Most brake systems in modern cars are designed to operate smoothly, even during hard braking. Therefore, something must have gone wrong if you hear unpleasant, loud brake grinding noises instead. Keep scrolling to see what issue your car may be facing.
In this article:
8 Common Reasons For The Grinding Noise When You Brake
Worn brake pads, issues with the calipers, stuck foreign objects, faulty wheel bearings, and cheap brake pads are the most common culprits behind the dragging sound when braking. The issue also likely occurs if you have left the vehicle idle for too long or forget to lubricate the brake system frequently.
1. Worn-Out Brake Pads
Brake pads come with friction material of steel, brass, granite, or copper. They wear thin over time and eventually expose the metal backing plate, which rubs against the brake rotor to create a loud grinding noise.
Some brake pads emit a squealing noise first that will escalate to serious grinding if left unattended. Unfortunately, most beginners fail to recognize this early warning sign.
2. Brake Caliper Issues
The issue might also stem from brake caliper problems. Specifically, if the caliper hardware (e.g., mounting bolts) is broken, worn, or missing, the caliper will rub against the rotor disc, producing a loud grinding noise.
Similarly, a loose caliper that detaches from its support bracket might grind and drag along the rotor disc. In cases of inadequate lubrication or missing shims between the backing plate and the piston, the friction between these parts will increase, worsening the grinding.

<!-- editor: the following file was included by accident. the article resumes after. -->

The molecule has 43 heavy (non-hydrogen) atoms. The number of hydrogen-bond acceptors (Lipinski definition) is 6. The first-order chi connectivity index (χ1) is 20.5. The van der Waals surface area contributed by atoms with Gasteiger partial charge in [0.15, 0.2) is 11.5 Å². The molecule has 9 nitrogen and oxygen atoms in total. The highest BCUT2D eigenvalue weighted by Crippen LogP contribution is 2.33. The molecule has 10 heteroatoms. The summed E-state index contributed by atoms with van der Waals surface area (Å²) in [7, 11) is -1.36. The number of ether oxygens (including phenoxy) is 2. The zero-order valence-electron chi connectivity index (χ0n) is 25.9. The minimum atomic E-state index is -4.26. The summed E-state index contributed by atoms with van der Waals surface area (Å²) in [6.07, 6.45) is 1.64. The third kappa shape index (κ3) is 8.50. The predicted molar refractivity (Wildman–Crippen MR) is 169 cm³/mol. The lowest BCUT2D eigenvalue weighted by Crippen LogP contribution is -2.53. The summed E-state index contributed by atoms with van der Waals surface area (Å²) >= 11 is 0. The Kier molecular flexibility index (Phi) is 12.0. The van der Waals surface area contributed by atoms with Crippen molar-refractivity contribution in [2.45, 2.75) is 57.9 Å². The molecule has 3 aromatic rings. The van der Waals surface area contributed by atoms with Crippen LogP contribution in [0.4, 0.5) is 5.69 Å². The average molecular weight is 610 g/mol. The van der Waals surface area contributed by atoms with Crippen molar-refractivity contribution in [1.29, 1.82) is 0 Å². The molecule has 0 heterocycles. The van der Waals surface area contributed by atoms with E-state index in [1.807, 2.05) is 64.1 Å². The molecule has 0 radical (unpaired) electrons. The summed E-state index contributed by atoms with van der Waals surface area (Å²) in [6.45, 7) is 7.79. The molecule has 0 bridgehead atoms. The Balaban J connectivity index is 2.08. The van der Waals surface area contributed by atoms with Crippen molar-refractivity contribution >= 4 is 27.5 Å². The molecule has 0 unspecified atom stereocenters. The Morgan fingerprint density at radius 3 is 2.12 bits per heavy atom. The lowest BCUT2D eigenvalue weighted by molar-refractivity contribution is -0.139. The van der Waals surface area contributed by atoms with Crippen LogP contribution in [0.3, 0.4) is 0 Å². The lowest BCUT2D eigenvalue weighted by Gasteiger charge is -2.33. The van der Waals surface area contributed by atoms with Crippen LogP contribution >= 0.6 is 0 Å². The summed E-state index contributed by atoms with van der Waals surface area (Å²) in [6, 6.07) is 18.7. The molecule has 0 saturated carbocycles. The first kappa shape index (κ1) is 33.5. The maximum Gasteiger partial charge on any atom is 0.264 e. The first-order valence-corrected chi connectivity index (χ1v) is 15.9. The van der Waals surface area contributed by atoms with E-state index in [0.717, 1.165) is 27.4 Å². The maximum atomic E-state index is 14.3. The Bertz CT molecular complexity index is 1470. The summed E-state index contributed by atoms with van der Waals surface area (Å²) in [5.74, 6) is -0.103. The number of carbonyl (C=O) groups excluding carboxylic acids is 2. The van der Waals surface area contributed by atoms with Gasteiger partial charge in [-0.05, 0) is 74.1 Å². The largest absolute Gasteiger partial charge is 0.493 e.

3. Warped or Rusted Brake Rotors
Brake rotors, the discs that the brake pads are squeezed against to slow down the vehicle, are quite vulnerable to warping and rust due to excessive exposure to environmental elements. Once this happens, it creates squeaking/grinding noises during braking. Sometimes, these sounds are accompanied by noticeable vibrations through the steering wheel or brake pedal.
4. Faulty Wheel Bearings
The grinding noise can be the aftermath when one or more wheel bearings wear out due to debris and dirt particles. Other signs of bad wheel bearings include strong vibrations that intensify and subside over time (like how you drive over a rumble strip) and uneven tire wear.
5. Low-Quality Brake Pads
Cheap, low-quality brake pads might increase the wear and tear on your braking system. Worse, most budget brake pads contain much higher metal content than more expensive ones, making them more susceptible to metal-grinding and scraping noises when you stop the car.
6. Lack of Lubrication in The Braking System
Every braking system comprises multiple moving parts that work together, so constant lubrication is a must. Otherwise, the caliper bolts, which help secure the brake caliper in place, will start rusting and produce a loud grinding sound.
7. Vehicle Inactivity
Leaving your car idling for an extended period paves the way for rust to develop on your brake components, thereby generating an unusual noise. Lack of frequent driving also affects other vehicle systems, such as the tires, battery, and brake fluid.